Corporate cybersecurity: what if leaders were the weakest links in the IT security chain?
Recently, a study was conducted on the behaviour of business leaders and safety hygiene practices.
Whether in Europe or the United States, it has been discovered that the majority of business leaders do not want where tend to not respect the constraints associated with the need for security. They even tend to oppose their employees in charge of cybersecurity issues. This makes them, in a sense, the weak link in the security chain.
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It is not uncommon to see computer system managers or even computer system security officials complaining about the behavior of executives. It is not uncommon for business leaders to force their IT experts to often make changes or improvements to the IT system under unsuitable conditions. These behaviors, which literally go out of the line defined by the company's security policies, only further expose the company's computer park. Loïc Duval, a journalist, confirmed this: "We often hear CIOs and RSSIs complaining that, under pressure from their managers, they have had to urgently integrate technology or to incorporate into the network "quickly" the latest terminals that are absolutely not aligned with the company's security policies. ».
In a MobileIron study (including the title "Failures at the Top" for Trouble at the Top in English), 76% of business leaders routinely ask the head of security or IT systems managers to allow them to circumvent certain rules governing the company's cybersecurity. And this has been observed over the last 12 months. A little more precisely, that 47% of the executives wanted to access against the rules, to the network to carry out an action that was not initially supported by it, not to mention that 45% of them had, at least once, to ask to circumvent Multi-factor authentication. 37% of executives attempted to access business data from an application or terminal that was not originally approved by the network or the Director of Computer Security.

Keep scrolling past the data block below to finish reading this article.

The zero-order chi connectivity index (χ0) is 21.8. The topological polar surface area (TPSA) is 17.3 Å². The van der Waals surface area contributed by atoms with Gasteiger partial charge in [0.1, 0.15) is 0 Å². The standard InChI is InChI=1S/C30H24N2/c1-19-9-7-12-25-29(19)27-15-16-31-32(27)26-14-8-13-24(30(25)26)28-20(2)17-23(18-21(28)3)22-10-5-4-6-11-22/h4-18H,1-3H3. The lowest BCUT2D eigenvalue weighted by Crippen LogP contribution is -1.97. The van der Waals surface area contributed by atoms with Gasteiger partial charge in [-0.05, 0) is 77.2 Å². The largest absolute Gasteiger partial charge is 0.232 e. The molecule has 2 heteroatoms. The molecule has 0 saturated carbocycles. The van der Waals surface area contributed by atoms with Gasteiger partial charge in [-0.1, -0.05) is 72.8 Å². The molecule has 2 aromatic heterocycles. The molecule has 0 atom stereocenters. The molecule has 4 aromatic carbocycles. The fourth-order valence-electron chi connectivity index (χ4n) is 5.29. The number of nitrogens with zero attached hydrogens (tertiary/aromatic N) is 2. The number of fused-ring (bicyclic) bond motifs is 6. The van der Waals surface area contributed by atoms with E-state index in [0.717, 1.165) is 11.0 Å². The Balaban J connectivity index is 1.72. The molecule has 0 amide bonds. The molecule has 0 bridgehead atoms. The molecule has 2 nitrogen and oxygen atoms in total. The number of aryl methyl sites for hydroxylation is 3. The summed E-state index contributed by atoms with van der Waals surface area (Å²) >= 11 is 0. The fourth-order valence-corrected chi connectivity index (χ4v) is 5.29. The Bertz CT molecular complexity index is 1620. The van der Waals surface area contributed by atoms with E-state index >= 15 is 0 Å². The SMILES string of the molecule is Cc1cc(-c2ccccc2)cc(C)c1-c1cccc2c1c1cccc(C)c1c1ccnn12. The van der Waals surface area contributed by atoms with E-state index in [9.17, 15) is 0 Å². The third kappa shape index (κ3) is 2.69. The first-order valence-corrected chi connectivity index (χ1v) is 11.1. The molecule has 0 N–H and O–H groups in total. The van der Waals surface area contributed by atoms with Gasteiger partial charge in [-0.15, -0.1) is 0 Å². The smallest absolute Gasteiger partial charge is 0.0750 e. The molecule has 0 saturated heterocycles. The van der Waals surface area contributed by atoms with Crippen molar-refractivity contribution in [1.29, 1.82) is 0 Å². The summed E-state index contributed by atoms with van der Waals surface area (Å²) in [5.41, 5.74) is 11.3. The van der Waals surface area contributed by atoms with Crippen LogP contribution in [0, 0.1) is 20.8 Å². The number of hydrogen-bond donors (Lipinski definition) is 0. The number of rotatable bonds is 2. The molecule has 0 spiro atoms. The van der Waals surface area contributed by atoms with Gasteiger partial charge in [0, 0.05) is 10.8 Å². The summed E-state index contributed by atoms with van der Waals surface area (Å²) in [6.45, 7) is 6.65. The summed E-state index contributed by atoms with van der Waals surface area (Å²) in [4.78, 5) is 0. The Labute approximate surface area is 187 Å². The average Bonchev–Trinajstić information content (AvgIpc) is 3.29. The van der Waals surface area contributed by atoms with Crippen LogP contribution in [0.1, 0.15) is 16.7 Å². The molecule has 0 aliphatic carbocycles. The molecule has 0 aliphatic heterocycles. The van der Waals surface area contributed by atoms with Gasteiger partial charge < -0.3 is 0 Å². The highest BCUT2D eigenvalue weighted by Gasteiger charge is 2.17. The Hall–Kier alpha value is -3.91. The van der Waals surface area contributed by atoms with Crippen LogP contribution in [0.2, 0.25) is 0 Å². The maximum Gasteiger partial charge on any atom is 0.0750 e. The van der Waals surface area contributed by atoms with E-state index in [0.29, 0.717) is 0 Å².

Moreover, while 60% of computer attacks directly affect or target only top management companies, 68 percent of company executives believe that the security policies deployed by their companies are invasive. In addition, 58% said they did not fully understand how these security policies work because they are too complicated for them, while 62% felt that these rules affected their mobility.
On the one hand, the study was conducted nearly 300 RSSI and CIO and nearly 50 top management companies, spread across 5 states, including Germany, the United Kingdom, the United States and Benelux. To globalize, the study clearly highlighted one thing: Business leaders are not at all comfortable with safety rules. But not everything is as negative as it seems. In fact, 84% of executives who were approached acknowledged their responsibilities to their company's cybersecurity. The same responsibility that makes them understand, they are much more exposed to computer attacks than an ordinary collaborator. But rehabilitation may take a long time with the risks that are still going on. Because 78% of IT security managers identify their business leaders as one of the main targets of phishing technology. And this in a framework where 71% of security officials note that leaders are more vulnerable to its attacks. Brian Foster, Senior Vice President and Head of Product Management at MobileIron, said: "These findings are troubling because all of these exceptions to executives greatly increase the risk of data loss By acces[…]sing company data from a personal device or application that takes data out of the protected environment, these executives leave critical information from the company within reach of cyber-attackers. Meanwhile, multi-factor authentication – designed to protect companies from the biggest cause of data loss, namely lost or stolen identifiers – is being ruled out by these same executives! »
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